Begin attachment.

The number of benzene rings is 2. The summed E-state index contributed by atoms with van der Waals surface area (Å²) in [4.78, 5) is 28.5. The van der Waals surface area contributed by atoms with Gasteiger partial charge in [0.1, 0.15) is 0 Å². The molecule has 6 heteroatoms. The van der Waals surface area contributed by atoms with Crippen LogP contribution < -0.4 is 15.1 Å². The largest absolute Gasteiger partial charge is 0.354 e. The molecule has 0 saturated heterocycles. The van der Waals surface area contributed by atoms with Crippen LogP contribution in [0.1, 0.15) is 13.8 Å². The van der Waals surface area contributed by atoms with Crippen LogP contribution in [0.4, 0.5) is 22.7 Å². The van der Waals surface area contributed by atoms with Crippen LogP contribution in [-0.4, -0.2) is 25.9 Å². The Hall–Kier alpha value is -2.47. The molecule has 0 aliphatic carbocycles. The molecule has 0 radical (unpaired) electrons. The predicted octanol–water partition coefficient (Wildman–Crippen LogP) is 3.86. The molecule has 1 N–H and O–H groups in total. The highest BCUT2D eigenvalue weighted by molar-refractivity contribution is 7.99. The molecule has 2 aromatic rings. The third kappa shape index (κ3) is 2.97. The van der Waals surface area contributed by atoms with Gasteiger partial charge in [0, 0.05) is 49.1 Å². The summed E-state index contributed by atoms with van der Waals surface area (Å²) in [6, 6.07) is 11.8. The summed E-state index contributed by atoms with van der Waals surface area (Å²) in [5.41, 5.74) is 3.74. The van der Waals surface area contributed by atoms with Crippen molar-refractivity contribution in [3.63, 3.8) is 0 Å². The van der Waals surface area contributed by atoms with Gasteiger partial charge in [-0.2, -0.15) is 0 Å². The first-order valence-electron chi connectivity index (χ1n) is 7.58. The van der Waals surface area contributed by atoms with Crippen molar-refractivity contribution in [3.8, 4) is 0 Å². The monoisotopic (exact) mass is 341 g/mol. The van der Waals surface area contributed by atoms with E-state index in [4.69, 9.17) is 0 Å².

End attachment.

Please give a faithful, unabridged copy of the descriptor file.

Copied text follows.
The number of benzene rings is 2. The summed E-state index contributed by atoms with van der Waals surface area (Å²) in [4.78, 5) is 28.5. The van der Waals surface area contributed by atoms with Gasteiger partial charge in [0.1, 0.15) is 0 Å². The molecule has 6 heteroatoms. The van der Waals surface area contributed by atoms with Crippen LogP contribution < -0.4 is 15.1 Å². The largest absolute Gasteiger partial charge is 0.354 e. The molecule has 0 saturated heterocycles. The van der Waals surface area contributed by atoms with Crippen LogP contribution in [0.1, 0.15) is 13.8 Å². The van der Waals surface area contributed by atoms with Crippen LogP contribution in [0.4, 0.5) is 22.7 Å². The van der Waals surface area contributed by atoms with Crippen LogP contribution in [-0.4, -0.2) is 25.9 Å². The Hall–Kier alpha value is -2.47. The molecule has 0 aliphatic carbocycles. The molecule has 0 radical (unpaired) electrons. The predicted octanol–water partition coefficient (Wildman–Crippen LogP) is 3.86. The molecule has 1 N–H and O–H groups in total. The highest BCUT2D eigenvalue weighted by molar-refractivity contribution is 7.99. The molecule has 2 aromatic rings. The third kappa shape index (κ3) is 2.97. The van der Waals surface area contributed by atoms with Gasteiger partial charge in [0, 0.05) is 49.1 Å². The summed E-state index contributed by atoms with van der Waals surface area (Å²) in [6, 6.07) is 11.8. The summed E-state index contributed by atoms with van der Waals surface area (Å²) in [5.41, 5.74) is 3.74. The van der Waals surface area contributed by atoms with Crippen molar-refractivity contribution in [3.63, 3.8) is 0 Å². The van der Waals surface area contributed by atoms with Gasteiger partial charge in [-0.2, -0.15) is 0 Å². The first-order valence-electron chi connectivity index (χ1n) is 7.58. The van der Waals surface area contributed by atoms with Crippen molar-refractivity contribution in [3.8, 4) is 0 Å². The monoisotopic (exact) mass is 341 g/mol. The van der Waals surface area contributed by atoms with E-state index in [4.69, 9.17) is 0 Å².